As a result of these factors, modern diesel engines consume 25–30 percent less fuel by volume (15–20 percent less by energy) than gasoline engines and, on a well-to-wheels (WTW) basis, emit up to 20 percent less CO2 per kilometer. Thanks to technologies such as diesel oxidation catalysts, diesel particulate filters, selective catalytic reduction systems and lean nitrous oxide (NOx) traps, non-CO2 emissions such as NOx and particulate matter have been greatly reduced relative to past models. Our research and development activities continuously pursue innovative solutions for even cleaner and more efficient propulsion systems.
In Europe, we have enhanced our lineup of 1.5L and 2.0L TDCi engines with the all-new 2.0L EcoBlue engine: a new generation of clean, efficient, refined and high-performance diesel engines that are already available in Ford’s light-duty commercial vehicles. In North America, we offer two advanced diesel engines: the 6.7L Power Stroke V8 available in our SuperDuty and Medium Duty commercial trucks, and a new 3.2L Power Stroke turbo diesel in the Transit Van. Diesel engines continue to be a popular option, due to their excellent drivability, CO2 emissions and fuel consumption characteristics when carrying heavy loads.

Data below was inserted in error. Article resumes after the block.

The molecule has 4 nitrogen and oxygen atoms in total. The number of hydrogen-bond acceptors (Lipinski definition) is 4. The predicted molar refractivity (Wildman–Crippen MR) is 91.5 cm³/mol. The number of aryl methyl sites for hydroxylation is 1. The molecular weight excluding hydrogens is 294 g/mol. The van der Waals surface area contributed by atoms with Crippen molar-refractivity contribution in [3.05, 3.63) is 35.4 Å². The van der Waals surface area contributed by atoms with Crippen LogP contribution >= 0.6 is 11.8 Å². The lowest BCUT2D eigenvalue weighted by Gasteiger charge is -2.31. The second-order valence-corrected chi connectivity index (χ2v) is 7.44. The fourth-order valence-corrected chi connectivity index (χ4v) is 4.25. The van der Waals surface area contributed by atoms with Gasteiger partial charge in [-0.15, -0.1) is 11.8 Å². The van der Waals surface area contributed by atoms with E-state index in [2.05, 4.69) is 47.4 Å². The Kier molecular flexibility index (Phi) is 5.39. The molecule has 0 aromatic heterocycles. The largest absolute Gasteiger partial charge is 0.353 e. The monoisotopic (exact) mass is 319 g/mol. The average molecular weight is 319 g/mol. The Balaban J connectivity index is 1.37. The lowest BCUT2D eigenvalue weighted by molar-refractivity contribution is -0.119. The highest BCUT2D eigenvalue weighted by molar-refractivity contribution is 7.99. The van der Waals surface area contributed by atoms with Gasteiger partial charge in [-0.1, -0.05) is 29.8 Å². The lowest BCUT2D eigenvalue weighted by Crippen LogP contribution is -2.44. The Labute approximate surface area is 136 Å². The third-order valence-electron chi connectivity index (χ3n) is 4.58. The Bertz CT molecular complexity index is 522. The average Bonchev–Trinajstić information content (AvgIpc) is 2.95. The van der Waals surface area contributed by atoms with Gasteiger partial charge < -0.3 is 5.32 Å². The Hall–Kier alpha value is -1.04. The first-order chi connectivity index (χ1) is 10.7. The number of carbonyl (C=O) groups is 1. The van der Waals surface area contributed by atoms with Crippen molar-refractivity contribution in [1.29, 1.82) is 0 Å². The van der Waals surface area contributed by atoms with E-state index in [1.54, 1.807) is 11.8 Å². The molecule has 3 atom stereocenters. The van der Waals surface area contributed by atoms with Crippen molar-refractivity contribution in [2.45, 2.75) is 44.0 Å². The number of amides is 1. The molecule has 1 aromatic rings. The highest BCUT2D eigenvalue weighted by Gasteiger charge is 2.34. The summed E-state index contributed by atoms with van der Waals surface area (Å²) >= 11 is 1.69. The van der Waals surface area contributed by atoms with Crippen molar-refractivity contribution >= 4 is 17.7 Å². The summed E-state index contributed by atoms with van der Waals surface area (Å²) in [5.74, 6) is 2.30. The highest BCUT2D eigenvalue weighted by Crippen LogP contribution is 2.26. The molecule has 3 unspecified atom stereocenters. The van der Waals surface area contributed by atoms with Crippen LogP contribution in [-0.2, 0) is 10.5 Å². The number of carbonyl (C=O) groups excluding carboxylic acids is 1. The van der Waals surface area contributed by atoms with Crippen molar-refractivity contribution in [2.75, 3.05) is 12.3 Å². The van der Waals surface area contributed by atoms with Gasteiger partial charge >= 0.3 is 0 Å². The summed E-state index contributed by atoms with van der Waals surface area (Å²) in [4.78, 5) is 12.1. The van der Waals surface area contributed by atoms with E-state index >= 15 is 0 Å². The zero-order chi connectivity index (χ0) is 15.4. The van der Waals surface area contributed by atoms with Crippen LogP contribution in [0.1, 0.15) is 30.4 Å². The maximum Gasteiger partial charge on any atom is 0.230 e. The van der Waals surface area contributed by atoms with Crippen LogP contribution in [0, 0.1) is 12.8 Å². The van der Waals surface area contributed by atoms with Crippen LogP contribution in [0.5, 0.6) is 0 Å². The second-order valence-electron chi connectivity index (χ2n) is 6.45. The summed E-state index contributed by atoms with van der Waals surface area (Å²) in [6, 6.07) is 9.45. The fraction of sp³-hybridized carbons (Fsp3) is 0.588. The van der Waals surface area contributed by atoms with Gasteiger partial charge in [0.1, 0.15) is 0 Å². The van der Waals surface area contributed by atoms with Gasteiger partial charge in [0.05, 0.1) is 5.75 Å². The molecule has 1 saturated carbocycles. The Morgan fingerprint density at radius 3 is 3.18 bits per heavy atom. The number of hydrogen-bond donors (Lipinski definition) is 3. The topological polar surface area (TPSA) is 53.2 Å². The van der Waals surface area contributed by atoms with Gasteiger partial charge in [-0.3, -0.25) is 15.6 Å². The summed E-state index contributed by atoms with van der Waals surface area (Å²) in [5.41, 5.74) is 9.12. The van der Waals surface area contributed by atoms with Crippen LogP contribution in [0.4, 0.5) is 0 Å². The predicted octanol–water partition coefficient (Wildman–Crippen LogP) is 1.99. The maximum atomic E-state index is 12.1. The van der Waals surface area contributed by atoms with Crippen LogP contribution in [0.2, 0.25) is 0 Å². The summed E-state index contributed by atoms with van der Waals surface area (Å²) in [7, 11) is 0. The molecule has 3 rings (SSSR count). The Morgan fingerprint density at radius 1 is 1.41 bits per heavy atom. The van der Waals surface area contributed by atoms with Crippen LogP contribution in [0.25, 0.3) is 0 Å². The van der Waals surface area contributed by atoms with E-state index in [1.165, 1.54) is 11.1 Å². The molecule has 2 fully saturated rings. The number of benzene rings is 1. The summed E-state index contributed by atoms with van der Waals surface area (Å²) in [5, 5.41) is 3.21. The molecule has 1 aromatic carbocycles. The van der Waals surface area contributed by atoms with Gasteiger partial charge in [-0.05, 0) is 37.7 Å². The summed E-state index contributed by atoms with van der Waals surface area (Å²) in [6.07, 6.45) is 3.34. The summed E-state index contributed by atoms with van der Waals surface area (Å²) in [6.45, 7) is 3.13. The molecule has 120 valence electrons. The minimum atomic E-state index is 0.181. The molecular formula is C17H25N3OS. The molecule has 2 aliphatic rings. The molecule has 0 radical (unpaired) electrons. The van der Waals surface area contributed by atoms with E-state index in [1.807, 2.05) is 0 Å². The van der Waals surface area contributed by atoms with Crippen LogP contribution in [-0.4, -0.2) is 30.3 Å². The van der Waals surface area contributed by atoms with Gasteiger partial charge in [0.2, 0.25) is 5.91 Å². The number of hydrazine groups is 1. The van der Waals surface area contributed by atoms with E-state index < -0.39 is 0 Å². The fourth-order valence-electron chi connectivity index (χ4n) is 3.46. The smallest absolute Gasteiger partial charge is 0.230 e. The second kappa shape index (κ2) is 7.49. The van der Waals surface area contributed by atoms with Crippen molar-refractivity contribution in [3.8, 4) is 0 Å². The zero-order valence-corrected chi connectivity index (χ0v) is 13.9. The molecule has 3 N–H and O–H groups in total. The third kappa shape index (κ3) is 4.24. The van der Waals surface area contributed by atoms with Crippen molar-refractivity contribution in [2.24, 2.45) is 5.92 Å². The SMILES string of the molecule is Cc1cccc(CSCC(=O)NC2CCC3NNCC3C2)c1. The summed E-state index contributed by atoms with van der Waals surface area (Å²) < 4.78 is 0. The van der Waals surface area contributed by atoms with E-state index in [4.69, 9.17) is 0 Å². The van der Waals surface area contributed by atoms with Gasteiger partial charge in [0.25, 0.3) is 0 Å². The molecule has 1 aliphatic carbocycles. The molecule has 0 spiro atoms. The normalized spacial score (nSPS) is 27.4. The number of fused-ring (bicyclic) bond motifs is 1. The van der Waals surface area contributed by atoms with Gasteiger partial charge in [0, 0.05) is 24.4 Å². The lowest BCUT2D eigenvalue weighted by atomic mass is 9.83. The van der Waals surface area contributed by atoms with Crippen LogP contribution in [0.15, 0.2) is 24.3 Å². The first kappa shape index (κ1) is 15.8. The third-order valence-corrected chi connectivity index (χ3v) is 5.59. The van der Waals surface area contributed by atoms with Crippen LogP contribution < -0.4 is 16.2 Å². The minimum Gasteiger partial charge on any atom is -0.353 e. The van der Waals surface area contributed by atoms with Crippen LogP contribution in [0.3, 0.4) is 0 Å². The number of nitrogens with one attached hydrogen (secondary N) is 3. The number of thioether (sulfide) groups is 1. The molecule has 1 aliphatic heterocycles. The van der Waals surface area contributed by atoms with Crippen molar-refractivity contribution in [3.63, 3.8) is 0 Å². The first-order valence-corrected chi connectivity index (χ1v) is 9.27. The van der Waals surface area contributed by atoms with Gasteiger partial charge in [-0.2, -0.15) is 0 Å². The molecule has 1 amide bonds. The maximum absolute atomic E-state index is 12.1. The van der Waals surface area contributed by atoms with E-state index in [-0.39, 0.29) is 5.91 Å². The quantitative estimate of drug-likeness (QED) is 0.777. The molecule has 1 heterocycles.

As our plans develop further, we are maintaining a special focus on sustainable fuels, and already today, our advanced diesel engines are compatible with biodiesel.
Reducing Vehicle Weight
We are adopting advanced lightweight materials to help reduce fuel consumption wherever practicable. For example, our F-Series trucks feature advanced aluminum alloy bodies, allowing us to save weight and deliver even more capability. Later in 2017, we also plan to release an Expedition featuring an aluminum body.
Together with Magna International, we have developed a prototype carbon fiber composite subframe that reduces mass by 34 percent compared to the stamped steel equivalent. This lightweight subframe will help reduce CO2 emissions and improve fuel efficiency, helping automakers meet federal clean car standards. The subframe also replaces 45 steel parts with two molded and four metallic parts: an 87 percent reduction.
We have also developed an incredibly light but strong cargo floorboard in the all-new Ford EcoSport, made of high-strength 100 percent recycled paper and water-based glue. The honeycomb design, inspired by beehives, is able to handle more than 100 times its six-pound weight in cargo.
What’s Next in Fuel Economy?
To help us meet consumers’ growing appetite for vehicles with greater fuel efficiency, we have invested $200 million in a new aerodynamic testing complex. The new facility, to be located next to our Driveability Test Facility in Allen Park, Michigan, will feature innovative technology that simulates real-world driving conditions, including a next-generation rolling road wind tunnel and state-of-the-art climatic chamber, to advance improvements in fuel economy.
We’re also exploring how 3D printing could help produce lighter-weight parts that lead to better overall vehicle fuel efficiency. Ford is the first automaker to pilot the Stratasys Infinite Build 3D system, capable of printing large-scale, single-piece automotive parts like spoilers. Housed at the Ford Research and Innovation Center in Dearborn, it could provide a more efficient, affordable way to create low-volume prototype parts, personalized items or specialized race car components.